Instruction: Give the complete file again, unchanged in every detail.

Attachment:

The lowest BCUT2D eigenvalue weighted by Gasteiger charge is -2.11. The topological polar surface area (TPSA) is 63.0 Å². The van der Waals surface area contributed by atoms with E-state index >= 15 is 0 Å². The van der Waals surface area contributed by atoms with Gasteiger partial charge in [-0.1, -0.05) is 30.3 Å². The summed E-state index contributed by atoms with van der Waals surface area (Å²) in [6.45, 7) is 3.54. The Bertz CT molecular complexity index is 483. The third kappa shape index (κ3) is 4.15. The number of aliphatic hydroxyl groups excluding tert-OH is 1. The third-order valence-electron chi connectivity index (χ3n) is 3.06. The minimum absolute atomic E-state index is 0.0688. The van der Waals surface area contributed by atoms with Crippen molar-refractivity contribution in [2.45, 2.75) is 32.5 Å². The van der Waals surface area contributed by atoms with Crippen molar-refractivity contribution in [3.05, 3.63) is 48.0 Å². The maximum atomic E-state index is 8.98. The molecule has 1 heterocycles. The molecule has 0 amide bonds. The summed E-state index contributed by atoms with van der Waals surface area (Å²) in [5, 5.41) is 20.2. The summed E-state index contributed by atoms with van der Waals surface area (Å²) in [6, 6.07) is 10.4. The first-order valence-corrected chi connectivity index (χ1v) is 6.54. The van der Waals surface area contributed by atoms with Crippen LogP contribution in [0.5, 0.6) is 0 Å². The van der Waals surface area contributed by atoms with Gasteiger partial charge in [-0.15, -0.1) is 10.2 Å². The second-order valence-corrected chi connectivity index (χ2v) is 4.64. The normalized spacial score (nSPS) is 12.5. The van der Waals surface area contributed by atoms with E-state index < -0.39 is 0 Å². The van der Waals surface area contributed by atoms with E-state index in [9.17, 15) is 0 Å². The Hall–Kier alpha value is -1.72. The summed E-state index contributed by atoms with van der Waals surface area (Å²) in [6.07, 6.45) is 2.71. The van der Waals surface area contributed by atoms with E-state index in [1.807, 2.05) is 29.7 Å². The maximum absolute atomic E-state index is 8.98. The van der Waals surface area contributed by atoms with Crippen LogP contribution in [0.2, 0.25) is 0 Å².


The lowest BCUT2D eigenvalue weighted by Gasteiger charge is -2.11. The topological polar surface area (TPSA) is 63.0 Å². The van der Waals surface area contributed by atoms with E-state index >= 15 is 0 Å². The van der Waals surface area contributed by atoms with Gasteiger partial charge in [-0.1, -0.05) is 30.3 Å². The summed E-state index contributed by atoms with van der Waals surface area (Å²) in [6.45, 7) is 3.54. The Bertz CT molecular complexity index is 483. The third kappa shape index (κ3) is 4.15. The number of aliphatic hydroxyl groups excluding tert-OH is 1. The third-order valence-electron chi connectivity index (χ3n) is 3.06. The minimum absolute atomic E-state index is 0.0688. The van der Waals surface area contributed by atoms with Crippen molar-refractivity contribution in [2.45, 2.75) is 32.5 Å². The van der Waals surface area contributed by atoms with Crippen molar-refractivity contribution in [3.05, 3.63) is 48.0 Å². The maximum atomic E-state index is 8.98. The molecule has 1 heterocycles. The molecule has 0 amide bonds. The summed E-state index contributed by atoms with van der Waals surface area (Å²) in [5, 5.41) is 20.2. The summed E-state index contributed by atoms with van der Waals surface area (Å²) in [6, 6.07) is 10.4. The first-order valence-corrected chi connectivity index (χ1v) is 6.54. The van der Waals surface area contributed by atoms with Crippen LogP contribution in [0.5, 0.6) is 0 Å². The van der Waals surface area contributed by atoms with Gasteiger partial charge in [-0.15, -0.1) is 10.2 Å². The second-order valence-corrected chi connectivity index (χ2v) is 4.64. The normalized spacial score (nSPS) is 12.5. The van der Waals surface area contributed by atoms with E-state index < -0.39 is 0 Å². The van der Waals surface area contributed by atoms with E-state index in [9.17, 15) is 0 Å². The Hall–Kier alpha value is -1.72. The summed E-state index contributed by atoms with van der Waals surface area (Å²) in [6.07, 6.45) is 2.71. The van der Waals surface area contributed by atoms with E-state index in [1.807, 2.05) is 29.7 Å². The maximum absolute atomic E-state index is 8.98. The van der Waals surface area contributed by atoms with Crippen LogP contribution in [0.2, 0.25) is 0 Å².